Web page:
13. In effect, UT has been borrowing against our future salaries to help finance undergraduate education and corporate research. I will leave the University, next year, owing almost a year's pay to the Texas Higher Education Coordinating board. Traditionally, of course, this system was justified as a kind of apprenticeship: we put off earning money now, and accumulated debt, in exchange for a lifetime of higher salaries. Most schools, over time, have realized that this no longer holds true: for many students in the liberal arts, jobs are far and few between. And even if you can find a position, either within or outside the university, wages are either stagnant, or, in many cases decreasing. Most universities like UT now give tuition waivers, realizing that they have no choice if they want the best students. For a time, Austin's low standard of living helped UT avoid this obvious solution; again, as should be apparent even to visitors, this is no longer the case. To make a long story short, if we were once apprentices, we are now only cheap labor. We are good, even great teachers, and through our research we bring in literally hundreds of millions of dollars in grant money. For all our efforts UT repays us in tens of thousands of dollars in long-term debt. That's why the tuition waiver is both only just, and the one of the best organizing tools we can use.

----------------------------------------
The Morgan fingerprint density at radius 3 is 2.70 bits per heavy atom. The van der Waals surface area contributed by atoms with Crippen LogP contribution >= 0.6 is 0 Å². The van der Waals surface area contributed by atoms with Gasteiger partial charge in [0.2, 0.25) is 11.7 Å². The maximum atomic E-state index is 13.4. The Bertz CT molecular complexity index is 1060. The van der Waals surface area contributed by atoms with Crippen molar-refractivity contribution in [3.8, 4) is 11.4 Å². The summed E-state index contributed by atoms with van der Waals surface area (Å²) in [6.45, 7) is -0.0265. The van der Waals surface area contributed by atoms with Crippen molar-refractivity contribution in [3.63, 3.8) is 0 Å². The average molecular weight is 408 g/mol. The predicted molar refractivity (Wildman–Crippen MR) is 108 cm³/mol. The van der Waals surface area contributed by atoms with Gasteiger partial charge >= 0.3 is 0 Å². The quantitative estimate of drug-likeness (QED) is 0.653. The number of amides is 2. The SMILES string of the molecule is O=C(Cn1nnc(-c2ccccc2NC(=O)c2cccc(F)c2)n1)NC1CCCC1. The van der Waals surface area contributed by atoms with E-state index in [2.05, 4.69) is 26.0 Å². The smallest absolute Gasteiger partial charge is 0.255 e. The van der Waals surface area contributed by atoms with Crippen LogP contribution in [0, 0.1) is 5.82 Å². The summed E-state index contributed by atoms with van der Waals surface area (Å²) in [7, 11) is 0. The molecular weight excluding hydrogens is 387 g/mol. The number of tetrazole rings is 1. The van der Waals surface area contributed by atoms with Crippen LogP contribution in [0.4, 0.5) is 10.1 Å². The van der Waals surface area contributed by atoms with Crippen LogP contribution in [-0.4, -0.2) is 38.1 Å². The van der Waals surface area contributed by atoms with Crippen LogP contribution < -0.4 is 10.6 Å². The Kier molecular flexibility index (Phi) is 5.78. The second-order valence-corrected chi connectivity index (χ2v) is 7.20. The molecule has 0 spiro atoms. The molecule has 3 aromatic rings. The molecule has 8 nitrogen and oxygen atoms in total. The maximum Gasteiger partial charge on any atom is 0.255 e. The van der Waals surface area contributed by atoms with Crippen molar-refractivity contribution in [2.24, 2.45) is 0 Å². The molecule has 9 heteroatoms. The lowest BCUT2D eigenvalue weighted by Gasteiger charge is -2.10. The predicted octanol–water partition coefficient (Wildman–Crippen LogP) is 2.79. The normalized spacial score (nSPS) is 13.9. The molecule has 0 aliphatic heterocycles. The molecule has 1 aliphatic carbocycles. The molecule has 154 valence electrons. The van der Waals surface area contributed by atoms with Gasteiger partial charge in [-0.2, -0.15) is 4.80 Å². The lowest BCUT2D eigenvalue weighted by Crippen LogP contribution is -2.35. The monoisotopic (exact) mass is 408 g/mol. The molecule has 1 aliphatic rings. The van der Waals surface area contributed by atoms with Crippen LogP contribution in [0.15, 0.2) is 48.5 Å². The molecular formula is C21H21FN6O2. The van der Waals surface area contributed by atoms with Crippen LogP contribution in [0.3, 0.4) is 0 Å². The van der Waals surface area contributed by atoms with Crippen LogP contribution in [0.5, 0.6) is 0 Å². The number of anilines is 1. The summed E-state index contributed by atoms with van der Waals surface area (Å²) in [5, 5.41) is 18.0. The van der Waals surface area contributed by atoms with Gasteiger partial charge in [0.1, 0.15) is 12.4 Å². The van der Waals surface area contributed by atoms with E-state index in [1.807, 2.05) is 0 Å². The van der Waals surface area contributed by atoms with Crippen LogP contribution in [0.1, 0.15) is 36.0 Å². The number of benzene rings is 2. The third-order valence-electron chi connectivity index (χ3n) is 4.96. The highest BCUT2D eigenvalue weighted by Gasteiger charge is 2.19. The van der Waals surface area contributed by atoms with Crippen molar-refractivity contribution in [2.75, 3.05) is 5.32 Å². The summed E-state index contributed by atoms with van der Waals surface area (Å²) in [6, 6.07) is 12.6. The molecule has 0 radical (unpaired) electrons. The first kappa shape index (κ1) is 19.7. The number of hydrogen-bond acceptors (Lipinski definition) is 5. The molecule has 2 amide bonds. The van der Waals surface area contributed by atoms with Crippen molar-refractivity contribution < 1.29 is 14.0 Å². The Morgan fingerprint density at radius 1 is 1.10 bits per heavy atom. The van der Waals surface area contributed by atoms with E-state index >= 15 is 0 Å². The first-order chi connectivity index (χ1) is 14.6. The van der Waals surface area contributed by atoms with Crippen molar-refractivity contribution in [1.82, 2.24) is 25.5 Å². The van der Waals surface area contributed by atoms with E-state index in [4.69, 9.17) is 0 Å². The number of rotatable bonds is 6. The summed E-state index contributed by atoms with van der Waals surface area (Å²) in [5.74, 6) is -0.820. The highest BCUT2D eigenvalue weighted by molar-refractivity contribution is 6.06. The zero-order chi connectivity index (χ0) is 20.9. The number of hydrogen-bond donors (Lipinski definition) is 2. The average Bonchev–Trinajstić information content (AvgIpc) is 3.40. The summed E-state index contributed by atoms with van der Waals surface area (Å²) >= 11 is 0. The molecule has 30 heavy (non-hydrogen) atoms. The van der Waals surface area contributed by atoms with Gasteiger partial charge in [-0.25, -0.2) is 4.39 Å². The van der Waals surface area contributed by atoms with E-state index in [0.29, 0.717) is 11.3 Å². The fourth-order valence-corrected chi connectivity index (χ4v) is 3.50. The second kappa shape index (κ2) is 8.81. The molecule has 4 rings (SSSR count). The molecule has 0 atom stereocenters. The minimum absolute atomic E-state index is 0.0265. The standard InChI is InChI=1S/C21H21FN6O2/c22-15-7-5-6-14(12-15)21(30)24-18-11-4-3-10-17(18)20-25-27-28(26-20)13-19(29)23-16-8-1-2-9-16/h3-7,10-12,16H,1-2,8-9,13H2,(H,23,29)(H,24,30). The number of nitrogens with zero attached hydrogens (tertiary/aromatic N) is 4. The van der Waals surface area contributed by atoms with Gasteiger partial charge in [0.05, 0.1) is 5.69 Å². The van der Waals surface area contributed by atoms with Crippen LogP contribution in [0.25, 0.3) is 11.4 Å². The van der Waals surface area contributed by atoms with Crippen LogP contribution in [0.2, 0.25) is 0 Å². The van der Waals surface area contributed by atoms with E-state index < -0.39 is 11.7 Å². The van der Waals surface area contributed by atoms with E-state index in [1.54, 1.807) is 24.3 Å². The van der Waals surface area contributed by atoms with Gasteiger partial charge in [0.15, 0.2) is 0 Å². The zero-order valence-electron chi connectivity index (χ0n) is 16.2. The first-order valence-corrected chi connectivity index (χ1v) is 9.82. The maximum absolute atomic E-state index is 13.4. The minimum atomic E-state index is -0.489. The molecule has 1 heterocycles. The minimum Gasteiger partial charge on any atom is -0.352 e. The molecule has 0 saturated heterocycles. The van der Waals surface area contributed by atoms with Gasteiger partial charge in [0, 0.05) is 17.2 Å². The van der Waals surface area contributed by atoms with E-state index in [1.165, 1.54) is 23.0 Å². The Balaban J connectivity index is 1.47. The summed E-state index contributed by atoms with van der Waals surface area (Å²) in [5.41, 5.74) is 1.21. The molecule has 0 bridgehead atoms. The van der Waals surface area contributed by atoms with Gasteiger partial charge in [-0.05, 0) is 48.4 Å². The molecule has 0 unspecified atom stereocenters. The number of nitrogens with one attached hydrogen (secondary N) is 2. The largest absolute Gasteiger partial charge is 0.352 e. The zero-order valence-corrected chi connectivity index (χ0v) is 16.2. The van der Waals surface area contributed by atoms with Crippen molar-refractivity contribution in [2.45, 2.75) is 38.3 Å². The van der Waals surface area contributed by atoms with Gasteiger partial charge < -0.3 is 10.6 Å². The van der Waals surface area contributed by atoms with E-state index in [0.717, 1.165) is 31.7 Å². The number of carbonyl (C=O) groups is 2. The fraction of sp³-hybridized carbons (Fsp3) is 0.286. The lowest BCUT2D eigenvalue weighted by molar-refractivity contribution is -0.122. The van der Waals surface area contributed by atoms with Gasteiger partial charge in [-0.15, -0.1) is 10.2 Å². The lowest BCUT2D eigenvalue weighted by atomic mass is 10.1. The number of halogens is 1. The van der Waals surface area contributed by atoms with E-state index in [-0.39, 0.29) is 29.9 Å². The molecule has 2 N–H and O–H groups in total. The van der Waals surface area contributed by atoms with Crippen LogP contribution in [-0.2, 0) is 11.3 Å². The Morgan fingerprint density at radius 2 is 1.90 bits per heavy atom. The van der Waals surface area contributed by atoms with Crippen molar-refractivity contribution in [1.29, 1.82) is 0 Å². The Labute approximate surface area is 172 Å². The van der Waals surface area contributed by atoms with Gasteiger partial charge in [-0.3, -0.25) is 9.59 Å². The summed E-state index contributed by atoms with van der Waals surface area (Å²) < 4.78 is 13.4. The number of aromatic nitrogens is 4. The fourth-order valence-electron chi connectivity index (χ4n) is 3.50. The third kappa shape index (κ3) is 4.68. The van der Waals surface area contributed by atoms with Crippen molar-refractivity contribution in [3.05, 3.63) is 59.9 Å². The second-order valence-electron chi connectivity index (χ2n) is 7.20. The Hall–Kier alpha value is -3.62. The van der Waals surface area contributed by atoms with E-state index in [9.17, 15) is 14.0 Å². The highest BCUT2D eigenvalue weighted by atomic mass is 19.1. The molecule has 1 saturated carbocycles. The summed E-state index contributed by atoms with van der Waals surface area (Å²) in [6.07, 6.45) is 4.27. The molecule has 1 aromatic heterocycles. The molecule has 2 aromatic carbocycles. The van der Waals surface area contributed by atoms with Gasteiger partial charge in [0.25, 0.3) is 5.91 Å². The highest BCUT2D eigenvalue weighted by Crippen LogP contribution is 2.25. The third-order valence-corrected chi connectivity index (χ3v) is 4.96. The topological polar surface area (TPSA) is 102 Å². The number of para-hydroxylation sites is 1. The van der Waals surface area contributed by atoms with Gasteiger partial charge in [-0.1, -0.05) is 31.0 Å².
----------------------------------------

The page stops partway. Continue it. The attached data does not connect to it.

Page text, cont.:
14. I would like to finish on a cautiously optimistic note, however. At UT graduate students have divided their strategy into two major areas, and we have had some success in each. Internally, IW member Graduate students have been instrumental in the founding of the Graduate Student Assembly, which has restored our representation and in many cases increased our influence on a wide variety of committees that help to determine the future of UT. IW members also continue to play a role in the on-going fight for affirmative action, and in attempts to curb privatization. Kirsten will talk in more detail about some of these issues.

15. Externally, through the T.S.E.U itself, IW members have effectively lobbied the state legislature, helping to protect tenure and, most recently, to win an across the board pay-raise of $100 a month for all state employees. Thanks to our efforts, the administration has chosen to distribute the pay raise to graduate students in the form of a partial tuition remission; last October 7 we received our first check. UT, of course, never does things the easy way: we are fighting now to insure that this waiver is taken our of fee bills automatically, rather than distributed through the more expensive form of printed checks. And UT is as of this date still insisting that it call our remission a tuition fellowship, subjecting us to thousands of dollars in unnecessary federal taxes. People who work outside of Universities may find it hard to believe, but, yes, fellowships are now considered a form of taxable income, and so are subject to taxation.